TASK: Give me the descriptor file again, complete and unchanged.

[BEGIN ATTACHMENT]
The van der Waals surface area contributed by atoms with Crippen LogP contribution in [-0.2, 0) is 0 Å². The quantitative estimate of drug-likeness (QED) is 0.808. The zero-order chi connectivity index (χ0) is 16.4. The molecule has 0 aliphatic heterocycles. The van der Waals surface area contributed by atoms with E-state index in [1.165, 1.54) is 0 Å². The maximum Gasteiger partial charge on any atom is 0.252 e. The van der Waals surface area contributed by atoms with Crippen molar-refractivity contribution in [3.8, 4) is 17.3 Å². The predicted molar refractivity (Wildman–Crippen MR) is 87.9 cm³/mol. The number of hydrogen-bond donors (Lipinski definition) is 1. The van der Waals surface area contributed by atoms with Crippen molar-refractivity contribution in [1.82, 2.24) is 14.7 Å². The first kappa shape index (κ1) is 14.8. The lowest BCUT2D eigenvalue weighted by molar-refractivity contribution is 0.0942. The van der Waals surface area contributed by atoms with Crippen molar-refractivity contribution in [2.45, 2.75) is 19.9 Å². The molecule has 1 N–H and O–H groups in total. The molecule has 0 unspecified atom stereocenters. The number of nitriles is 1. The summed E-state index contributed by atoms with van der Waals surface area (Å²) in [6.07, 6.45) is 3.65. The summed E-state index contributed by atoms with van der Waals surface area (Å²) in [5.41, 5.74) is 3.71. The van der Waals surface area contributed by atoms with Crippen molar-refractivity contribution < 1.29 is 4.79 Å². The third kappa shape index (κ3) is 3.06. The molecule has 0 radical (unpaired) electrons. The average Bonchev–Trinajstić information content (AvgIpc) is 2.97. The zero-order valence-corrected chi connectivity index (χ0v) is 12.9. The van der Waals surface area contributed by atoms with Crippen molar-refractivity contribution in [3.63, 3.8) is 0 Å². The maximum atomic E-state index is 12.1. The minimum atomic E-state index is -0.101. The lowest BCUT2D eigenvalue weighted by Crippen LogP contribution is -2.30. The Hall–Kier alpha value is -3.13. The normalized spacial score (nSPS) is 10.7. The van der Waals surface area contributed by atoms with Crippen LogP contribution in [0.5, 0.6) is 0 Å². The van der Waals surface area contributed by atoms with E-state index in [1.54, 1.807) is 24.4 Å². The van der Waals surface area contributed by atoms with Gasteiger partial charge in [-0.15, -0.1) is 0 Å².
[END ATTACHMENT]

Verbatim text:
The van der Waals surface area contributed by atoms with Crippen LogP contribution in [-0.2, 0) is 0 Å². The quantitative estimate of drug-likeness (QED) is 0.808. The zero-order chi connectivity index (χ0) is 16.4. The molecule has 0 aliphatic heterocycles. The van der Waals surface area contributed by atoms with E-state index in [1.165, 1.54) is 0 Å². The maximum Gasteiger partial charge on any atom is 0.252 e. The van der Waals surface area contributed by atoms with Crippen molar-refractivity contribution in [3.8, 4) is 17.3 Å². The predicted molar refractivity (Wildman–Crippen MR) is 87.9 cm³/mol. The number of hydrogen-bond donors (Lipinski definition) is 1. The van der Waals surface area contributed by atoms with Crippen molar-refractivity contribution in [1.82, 2.24) is 14.7 Å². The first kappa shape index (κ1) is 14.8. The lowest BCUT2D eigenvalue weighted by molar-refractivity contribution is 0.0942. The van der Waals surface area contributed by atoms with Crippen molar-refractivity contribution in [2.45, 2.75) is 19.9 Å². The molecule has 1 N–H and O–H groups in total. The molecule has 0 unspecified atom stereocenters. The number of nitriles is 1. The summed E-state index contributed by atoms with van der Waals surface area (Å²) in [6.07, 6.45) is 3.65. The summed E-state index contributed by atoms with van der Waals surface area (Å²) in [5.41, 5.74) is 3.71. The van der Waals surface area contributed by atoms with Crippen molar-refractivity contribution < 1.29 is 4.79 Å². The third kappa shape index (κ3) is 3.06. The molecule has 0 radical (unpaired) electrons. The average Bonchev–Trinajstić information content (AvgIpc) is 2.97. The zero-order valence-corrected chi connectivity index (χ0v) is 12.9. The van der Waals surface area contributed by atoms with Crippen molar-refractivity contribution in [3.63, 3.8) is 0 Å². The maximum atomic E-state index is 12.1. The minimum atomic E-state index is -0.101. The lowest BCUT2D eigenvalue weighted by Crippen LogP contribution is -2.30. The Hall–Kier alpha value is -3.13. The normalized spacial score (nSPS) is 10.7. The van der Waals surface area contributed by atoms with Crippen LogP contribution in [0.5, 0.6) is 0 Å². The van der Waals surface area contributed by atoms with E-state index in [1.54, 1.807) is 24.4 Å². The van der Waals surface area contributed by atoms with Gasteiger partial charge in [-0.15, -0.1) is 0 Å².